Production of the Light $p$-Process Nuclei in Neutrino Driven Winds

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Session 33 -- Supernovae
Oral presentation, Monday, 9, 1995, 2:00pm - 3:30pm

[33.09] Production of the Light $p$-Process Nuclei in Neutrino Driven Winds

R. D. Hoffman, S. E. Woosley (UCO/Lick), G. M. Fuller (UCSD), B. S. Meyer (Clemson)

Recent studies of the nucleosynthesis that occurs in the neutrino-driven wind following the delayed explosion of a Type II or Ib supernova have provided a promising site for the synthesis of the $r$-process isotopes. One worrisome aspect of such models has been a large overproduction of N=50 (closed neutron shell) nuclei. The conditions in the wind that favor production of these nuclei, $Y_e \approx 0.45 - 0.46, S/N_Ak \approx 50 - 100$, arise in about 0.01 M\sun \ of the ejecta at early times ($\sim 2$ s). The overproductions are so great that, if these results were typical of all such supernovae, essentially no heavy element production (other than these rare nuclei) could occur. However, a successful $r$-process, which gives an appropriate total $r$-abundance ejecta per event, and reproduces the solar isotopic $r$-abundance distribution, does emerge from the same model at later times ($\sim$ 10 - 20 s) when the entropy is higher ($\sim 400$) and $Y_e$ is lower ($\sim 0.40$).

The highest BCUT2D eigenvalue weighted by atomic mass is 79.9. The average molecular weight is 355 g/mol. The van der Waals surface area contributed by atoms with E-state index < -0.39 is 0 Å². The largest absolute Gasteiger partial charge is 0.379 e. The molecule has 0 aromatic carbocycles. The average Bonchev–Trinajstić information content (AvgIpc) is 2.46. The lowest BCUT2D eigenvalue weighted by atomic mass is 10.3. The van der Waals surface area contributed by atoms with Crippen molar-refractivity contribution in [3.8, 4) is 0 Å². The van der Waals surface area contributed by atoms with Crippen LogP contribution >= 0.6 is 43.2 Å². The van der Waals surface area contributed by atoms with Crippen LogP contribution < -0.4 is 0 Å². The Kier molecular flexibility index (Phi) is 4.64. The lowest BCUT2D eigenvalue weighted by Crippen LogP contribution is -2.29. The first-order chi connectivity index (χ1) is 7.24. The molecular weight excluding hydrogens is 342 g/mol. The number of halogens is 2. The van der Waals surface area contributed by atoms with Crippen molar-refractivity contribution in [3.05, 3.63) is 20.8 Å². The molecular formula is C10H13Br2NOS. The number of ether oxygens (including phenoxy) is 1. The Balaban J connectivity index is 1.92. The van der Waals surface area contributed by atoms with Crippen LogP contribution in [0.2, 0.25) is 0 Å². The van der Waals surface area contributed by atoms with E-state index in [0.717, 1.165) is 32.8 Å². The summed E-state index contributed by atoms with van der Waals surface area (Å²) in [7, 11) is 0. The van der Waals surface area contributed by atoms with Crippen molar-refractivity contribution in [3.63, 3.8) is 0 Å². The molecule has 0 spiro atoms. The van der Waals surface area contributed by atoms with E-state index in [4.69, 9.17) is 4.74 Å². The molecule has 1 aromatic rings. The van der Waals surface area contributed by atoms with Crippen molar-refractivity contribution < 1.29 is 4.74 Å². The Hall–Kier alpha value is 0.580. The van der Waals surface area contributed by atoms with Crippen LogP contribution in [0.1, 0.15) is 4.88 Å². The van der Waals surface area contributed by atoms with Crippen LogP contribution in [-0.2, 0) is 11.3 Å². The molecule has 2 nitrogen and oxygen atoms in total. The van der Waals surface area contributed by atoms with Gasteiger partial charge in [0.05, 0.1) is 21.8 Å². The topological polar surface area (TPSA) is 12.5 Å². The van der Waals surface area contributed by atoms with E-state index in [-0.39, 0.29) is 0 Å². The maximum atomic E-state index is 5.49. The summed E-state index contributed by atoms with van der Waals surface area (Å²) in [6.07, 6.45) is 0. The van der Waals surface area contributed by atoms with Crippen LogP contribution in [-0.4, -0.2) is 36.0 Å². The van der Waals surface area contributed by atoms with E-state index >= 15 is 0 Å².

We have re-explored the nucleosynthesis in the same supernova model and included $\nu_e$ and $\bar \nu_e$ capture reactions on free nucleons and heavy nuclei during the freeze out from nuclear statistical equilibrium. For only slightly larger ($\sim 5$\%) values of $Y_e$ (i.e., $Y_e \approx 0.485$ instead of 0.46), the problematic nucleosynthesis disappears and is replaced by the moderate production of some long sought $p-process$ nuclei, $^{74}$Se, $^{78}$Kr, $^{84}$Sr, $^{92}$Mo, and $^{96}$Ru, thus turning the principal failure of this model into a success. The necessary minor adjustments to $Y_e$ can probably be accounted for by small corrections to the electron and anti-electron neutrino fluences and temperatures in the model at early times without adversely altering the $r$-process that occurs at a later time. It is interesting that both $r$- and $p$-process nuclei can be produced in such close proximity. They would probably be mixed in the explosion.

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